January in the hospital is difficult for most. The days are short, the weather is cold, and resources are stretched thin as the hospital fills to capacity. The hope of feeling the sun on your skin for just a moment as you walk to the parking lot has dissipated as most days you arrive before the sun has risen and leave after it sets. And yet every physician has made it through this difficult month, and all 12 months, of every year of residency. What keeps us going? For the vast majority of us what we do brings us a sense of fulfillment. But for some, is it instead a fear of change?

By December of my intern year I knew I had made a mistake in my specialty decision. The novelty of intern year had worn off and my co-residents and I were settling into our newly defined lives as residents. They were flourishing while I was having a daily internal dialogue of pushing through for my patients and my co-residents. Residency is an odd microcosm. You are inundated with talks of physician wellness, pet therapies, and free candy while simultaneously surrounded by sleep deprived, over worked colleagues trying to keep their heads above water in a sea of microtraumas. When you first start talking to colleagues and mentors about unhappiness in residency you are pushed toward all of the Wellness Wednesday activities. In their own right, it is fantastic that programs offer these services and that physician burnout has become a well-recognized and important topic. However, one wonders if activities like these are avoiding the discussion that maybe a change is the right option.

As I began to realize I was in the wrong field, I was stunned by how inconceivable the idea of changing was to my mentors and colleagues. I was told by many that leaving was an irreparable mistake, instructed to just push through this year and things would get better. Moving from one year to the next in residency the hours improve, the responsibilities become more tangible, and you inch ever closer to the Mecca of attending life and while those can help, happiness will never be achieved if you do not enjoy what you are doing.

While this is a story of a resident changing fields, the larger picture of physician burnout applies to many. Our solutions to burnout approach the issue as a problem that needs to be fixed, one that will eventually resolve. When one still has moments in each day that remind us of why we do what we do, I feel this may be successful. But at some point, there exists a distinction in which we no longer face burnout but rather exhaustion. We have lost joy in what once drove us into the field. You begin to realize that even the momentary satisfaction of patient interactions is not there. These are the points at which we need change.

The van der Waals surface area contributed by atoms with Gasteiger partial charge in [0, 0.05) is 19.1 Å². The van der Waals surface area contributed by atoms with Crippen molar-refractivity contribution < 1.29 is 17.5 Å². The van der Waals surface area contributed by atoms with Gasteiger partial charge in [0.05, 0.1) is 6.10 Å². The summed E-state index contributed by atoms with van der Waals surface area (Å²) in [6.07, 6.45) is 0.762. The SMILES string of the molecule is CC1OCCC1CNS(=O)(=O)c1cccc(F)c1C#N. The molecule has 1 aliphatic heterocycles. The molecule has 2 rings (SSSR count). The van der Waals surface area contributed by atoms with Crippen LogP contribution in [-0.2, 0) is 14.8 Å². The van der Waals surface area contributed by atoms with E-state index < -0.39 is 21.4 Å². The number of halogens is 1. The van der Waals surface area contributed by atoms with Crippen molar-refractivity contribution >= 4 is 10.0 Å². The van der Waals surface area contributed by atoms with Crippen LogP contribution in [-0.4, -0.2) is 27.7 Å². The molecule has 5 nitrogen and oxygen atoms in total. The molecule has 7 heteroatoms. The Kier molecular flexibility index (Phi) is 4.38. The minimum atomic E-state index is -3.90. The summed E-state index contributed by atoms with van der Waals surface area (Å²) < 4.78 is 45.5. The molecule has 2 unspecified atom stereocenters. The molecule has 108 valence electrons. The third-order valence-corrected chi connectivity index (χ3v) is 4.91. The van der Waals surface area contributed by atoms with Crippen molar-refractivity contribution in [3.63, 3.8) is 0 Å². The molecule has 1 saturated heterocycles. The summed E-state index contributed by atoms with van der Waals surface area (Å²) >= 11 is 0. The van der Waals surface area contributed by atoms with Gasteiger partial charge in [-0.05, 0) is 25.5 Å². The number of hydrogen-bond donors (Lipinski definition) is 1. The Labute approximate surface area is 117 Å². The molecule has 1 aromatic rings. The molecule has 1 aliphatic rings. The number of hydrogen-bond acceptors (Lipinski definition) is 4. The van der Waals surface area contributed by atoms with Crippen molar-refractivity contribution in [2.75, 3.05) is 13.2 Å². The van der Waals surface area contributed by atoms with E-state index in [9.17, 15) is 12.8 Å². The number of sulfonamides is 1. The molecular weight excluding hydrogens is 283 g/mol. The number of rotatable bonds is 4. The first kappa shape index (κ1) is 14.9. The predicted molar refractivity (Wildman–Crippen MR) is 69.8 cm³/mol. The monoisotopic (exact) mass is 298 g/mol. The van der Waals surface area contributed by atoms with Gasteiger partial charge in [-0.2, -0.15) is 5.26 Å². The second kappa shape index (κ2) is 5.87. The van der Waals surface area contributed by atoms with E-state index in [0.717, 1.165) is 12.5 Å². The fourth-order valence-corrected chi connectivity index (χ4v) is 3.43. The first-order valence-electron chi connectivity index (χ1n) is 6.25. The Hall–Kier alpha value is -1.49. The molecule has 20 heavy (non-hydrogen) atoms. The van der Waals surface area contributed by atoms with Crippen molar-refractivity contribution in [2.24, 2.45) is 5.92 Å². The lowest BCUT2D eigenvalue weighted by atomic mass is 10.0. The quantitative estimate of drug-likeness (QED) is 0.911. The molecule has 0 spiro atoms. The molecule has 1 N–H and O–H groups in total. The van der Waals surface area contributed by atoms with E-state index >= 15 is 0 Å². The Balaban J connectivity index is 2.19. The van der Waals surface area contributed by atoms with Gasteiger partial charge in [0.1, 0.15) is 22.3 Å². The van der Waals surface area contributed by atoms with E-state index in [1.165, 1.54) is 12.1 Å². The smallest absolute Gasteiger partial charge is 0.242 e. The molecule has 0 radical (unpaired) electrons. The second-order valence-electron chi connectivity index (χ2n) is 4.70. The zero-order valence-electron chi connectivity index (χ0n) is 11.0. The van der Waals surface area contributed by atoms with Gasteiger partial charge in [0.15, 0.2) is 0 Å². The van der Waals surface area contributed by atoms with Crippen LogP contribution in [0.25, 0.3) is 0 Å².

Medicine is a peculiar field. In the rest of the workforce people are thought to change careers anywhere from 3 to 10 times. While this number is a topic of debate, there seems to be some consensus that it is greater than the one career change physicians have from residency to attending. And yet we expect different for ourselves. We seem to an arcane idealism that our young selves will be able to choose a field based on weeks to months of exposure in medical school and that field will somehow bring us satisfaction through retirement. Is it so inconceivable to think our views might change? Or that we might not have gotten it right in the first place?

The institutional barriers to changing fields abound: requirements for residency training and board certifications, ACGME (Accreditation Council for Graduate Medical Education) requirements to reenter the Match, financial concerns under oppressive student debt and much more. However, I think the larger barrier is our own biased perceptions of change. We fundamentally view medicine as different from all other fields. While other individuals have careers, we have a calling. We idealize the young medical school graduate who passes smoothly residency excelling with ease as she gains knowledge and finesse of the art of medicine before landing her first attending position from which she continues to advance and provide passionate care up through retirement. But life doesn’t always function in that ideal world. It is full of bumps and turns and halts, reverses and restarts. Why do we expect our field of medicine to be immune to that? Pursuing another specialty or another career shouldn’t be viewed as ghastly or a devastating career decision. It should be explored with more ease and acceptance.

For residents, this means increased acceptance of residency programs to hire applicants with prior training and increased flexibility for programs to extend their number of residents to accept an applicant part way through the program rather than reentering from the start. For physicians, it means increased flexibility for part time work, the option to pursue an idea or innovation, the ability to change careers entirely with less push back, and the flexibility to return if it doesn’t work out. Our field has become increasingly innovative and dynamic. Flexibility in career paths should be no exception. Sometimes change is the answer and we should have the option and support to pursue it.